AG Urges Arrest Of Roe Home Protestors In Virginia

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AG Urges Arrest of Roe Home Protestors in Virginia; But Governor Simply Wants to Keep Protests Nonviolent

AG Urges Arrest Of Roe Home Protestors

WASHINGTON, D.C. (May 11, 2022) – Virginia Attorney General Jason Miyares is urging commonwealth attorneys to enforce state law making protests at the home of Supreme Court justices and others a crime by arresting and prosecuting those who participate. In contrast, Governor Glenn Youngkin has indicated that he would not object to such protests – even though they are illegal – so long as they do not turn too violent.

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Miyares announced that: “Section 18.2-419 of the Code of Virginia states that protesting in front of an individual’s private residence is a class 3 misdemeanor. Under Virginia law, local commonwealth attorneys are responsible for prosecuting violations of this statute. Attorney General Miyares urges every commonwealth’s attorney to put their personal politics aside and enforce the law,”

Meanwhile, Youngkin has said: "We have been coordinating with [the Fairfax County Police Department] [Virginia State Police], and federal authorities to ensure that there isn’t violence. Virginia State Police were closely monitoring, fully coordinated with Fairfax County and near the protests.”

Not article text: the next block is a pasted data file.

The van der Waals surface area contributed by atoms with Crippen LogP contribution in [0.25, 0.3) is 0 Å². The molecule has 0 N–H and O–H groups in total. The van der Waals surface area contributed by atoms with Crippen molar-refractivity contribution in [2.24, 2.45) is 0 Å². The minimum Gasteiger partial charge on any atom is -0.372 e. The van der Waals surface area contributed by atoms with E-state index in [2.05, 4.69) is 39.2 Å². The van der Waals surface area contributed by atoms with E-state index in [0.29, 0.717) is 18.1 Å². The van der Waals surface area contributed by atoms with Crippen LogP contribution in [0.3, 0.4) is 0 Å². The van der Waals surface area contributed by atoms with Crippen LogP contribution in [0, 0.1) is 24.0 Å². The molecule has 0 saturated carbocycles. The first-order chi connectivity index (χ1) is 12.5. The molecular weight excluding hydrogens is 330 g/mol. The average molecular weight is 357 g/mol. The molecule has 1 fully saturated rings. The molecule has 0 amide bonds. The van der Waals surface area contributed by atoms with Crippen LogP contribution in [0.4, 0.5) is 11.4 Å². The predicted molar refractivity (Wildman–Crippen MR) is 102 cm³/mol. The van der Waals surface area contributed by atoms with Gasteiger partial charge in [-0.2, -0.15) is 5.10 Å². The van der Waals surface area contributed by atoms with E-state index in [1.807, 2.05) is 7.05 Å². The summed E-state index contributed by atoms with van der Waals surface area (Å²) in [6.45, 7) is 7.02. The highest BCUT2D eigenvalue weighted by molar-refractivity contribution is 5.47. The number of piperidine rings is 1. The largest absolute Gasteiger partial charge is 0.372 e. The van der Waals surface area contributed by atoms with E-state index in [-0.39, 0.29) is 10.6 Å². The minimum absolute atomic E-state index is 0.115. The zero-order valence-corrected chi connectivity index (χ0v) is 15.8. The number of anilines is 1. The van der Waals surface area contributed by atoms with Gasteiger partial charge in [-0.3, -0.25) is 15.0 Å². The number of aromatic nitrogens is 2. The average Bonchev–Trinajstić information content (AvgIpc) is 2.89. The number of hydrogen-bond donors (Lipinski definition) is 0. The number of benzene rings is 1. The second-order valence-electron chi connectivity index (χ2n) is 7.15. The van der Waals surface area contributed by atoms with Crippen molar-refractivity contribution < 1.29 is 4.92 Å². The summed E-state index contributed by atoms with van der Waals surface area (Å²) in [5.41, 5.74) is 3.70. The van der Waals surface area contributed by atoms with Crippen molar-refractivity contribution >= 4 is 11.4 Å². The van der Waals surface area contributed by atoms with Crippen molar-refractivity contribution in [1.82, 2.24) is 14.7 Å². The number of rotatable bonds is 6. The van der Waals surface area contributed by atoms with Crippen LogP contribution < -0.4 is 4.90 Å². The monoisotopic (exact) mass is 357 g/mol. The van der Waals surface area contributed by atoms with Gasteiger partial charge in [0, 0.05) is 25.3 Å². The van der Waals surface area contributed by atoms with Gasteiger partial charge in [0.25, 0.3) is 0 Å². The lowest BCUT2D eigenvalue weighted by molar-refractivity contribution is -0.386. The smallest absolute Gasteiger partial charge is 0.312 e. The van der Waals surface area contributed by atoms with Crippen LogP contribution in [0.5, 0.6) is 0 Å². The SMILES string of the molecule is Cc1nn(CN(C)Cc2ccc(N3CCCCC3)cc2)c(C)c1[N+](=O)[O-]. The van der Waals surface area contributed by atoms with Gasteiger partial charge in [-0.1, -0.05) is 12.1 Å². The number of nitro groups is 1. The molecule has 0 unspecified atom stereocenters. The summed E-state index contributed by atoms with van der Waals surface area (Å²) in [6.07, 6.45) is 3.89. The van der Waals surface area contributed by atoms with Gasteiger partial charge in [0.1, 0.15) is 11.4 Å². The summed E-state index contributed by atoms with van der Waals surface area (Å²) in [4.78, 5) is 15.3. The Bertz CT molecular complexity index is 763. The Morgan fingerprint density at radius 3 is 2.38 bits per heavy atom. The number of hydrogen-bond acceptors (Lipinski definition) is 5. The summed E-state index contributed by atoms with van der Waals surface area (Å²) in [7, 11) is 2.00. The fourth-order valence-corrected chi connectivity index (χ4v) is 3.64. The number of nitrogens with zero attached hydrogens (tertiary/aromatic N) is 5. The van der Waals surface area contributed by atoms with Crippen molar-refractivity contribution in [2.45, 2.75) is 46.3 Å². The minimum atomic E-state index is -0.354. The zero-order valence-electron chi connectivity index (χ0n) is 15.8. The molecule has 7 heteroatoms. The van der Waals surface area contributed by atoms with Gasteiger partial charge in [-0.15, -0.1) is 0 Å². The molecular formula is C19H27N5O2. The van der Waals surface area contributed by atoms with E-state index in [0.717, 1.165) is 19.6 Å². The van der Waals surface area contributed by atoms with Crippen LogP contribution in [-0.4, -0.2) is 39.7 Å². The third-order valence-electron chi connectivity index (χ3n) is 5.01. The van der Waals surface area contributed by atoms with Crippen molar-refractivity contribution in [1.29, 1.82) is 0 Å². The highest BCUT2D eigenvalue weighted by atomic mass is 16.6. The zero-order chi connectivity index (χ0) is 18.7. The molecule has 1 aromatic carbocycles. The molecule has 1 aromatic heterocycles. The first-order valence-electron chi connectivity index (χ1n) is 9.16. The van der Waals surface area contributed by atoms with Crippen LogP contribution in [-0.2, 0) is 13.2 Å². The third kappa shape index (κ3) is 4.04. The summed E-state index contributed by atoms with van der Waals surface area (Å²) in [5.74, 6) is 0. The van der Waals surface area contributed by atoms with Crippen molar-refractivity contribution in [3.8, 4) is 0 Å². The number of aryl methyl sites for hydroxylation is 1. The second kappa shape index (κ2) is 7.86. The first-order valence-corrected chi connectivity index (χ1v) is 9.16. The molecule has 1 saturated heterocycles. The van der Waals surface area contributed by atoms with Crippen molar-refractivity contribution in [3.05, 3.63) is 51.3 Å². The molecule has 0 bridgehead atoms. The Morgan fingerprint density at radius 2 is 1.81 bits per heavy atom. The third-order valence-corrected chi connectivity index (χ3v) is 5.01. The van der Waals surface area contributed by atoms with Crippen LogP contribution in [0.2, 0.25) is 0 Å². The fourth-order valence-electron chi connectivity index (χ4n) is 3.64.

It is shocking, as well as clearly illegal, for the Governor to refuse to enforce a criminal law on the books designed to keep the peace in Virginia, and to order police under his control to just "monitor the situation" as he said in an earlier statement, says public interest law professor John Banzhaf, who has filed a legal demand for enforcement of the law with the Governor's office.

This failure is especially true in light of the strong statement of legislative intent which provides strong support for strict enforcement, says Banzhaf.

Enforcing the statute

A forceful statement of policy makes clear how strongly legislators feel about the need to enforce the statute: "protection and preservation of the home is the keystone of democratic government"; "good order of the community require that members of the community enjoy in their homes a feeling of well-being, tranquility, and privacy"; "picketing before or about residences and dwelling places causes emotional disturbance and distress"; "its object [is] the harassing of such occupants"; and enforcing the provisions of the statute "are necessary in the public interest, to avoid the detrimental results herein set forth."

It also seems clear that the legislators wrote the criminal statute prohibiting demonstrations at private residences to permit police to act when any such criminal activity begins, rather than waiting until it becomes violent.

Once such a demonstration becomes violent, it may be difficult to bring it under control, with arrests or otherwise, without causing injury to demonstrators, police, and perhaps innocent bystanders, Banzhaf notes, so the Governor's hands-off approach is as unwise as it is illegal.

Protests at the homes of influential people can easily become violent and even terrifying, says Banzhaf, citing this example.

As described just last year by Senator Josh Hawley: "Tonight while I was in Missouri, Antifa scumbags came to our place in DC and threatened my wife and newborn daughter, who can´t travel. They screamed threats, vandalized, and tried to pound open our door." The Senator confessed that, as a result, his family was "terrorized." Fortunately, a local magistrate did find probable cause under Virginia's § 18.2-419 and issued a legal summons.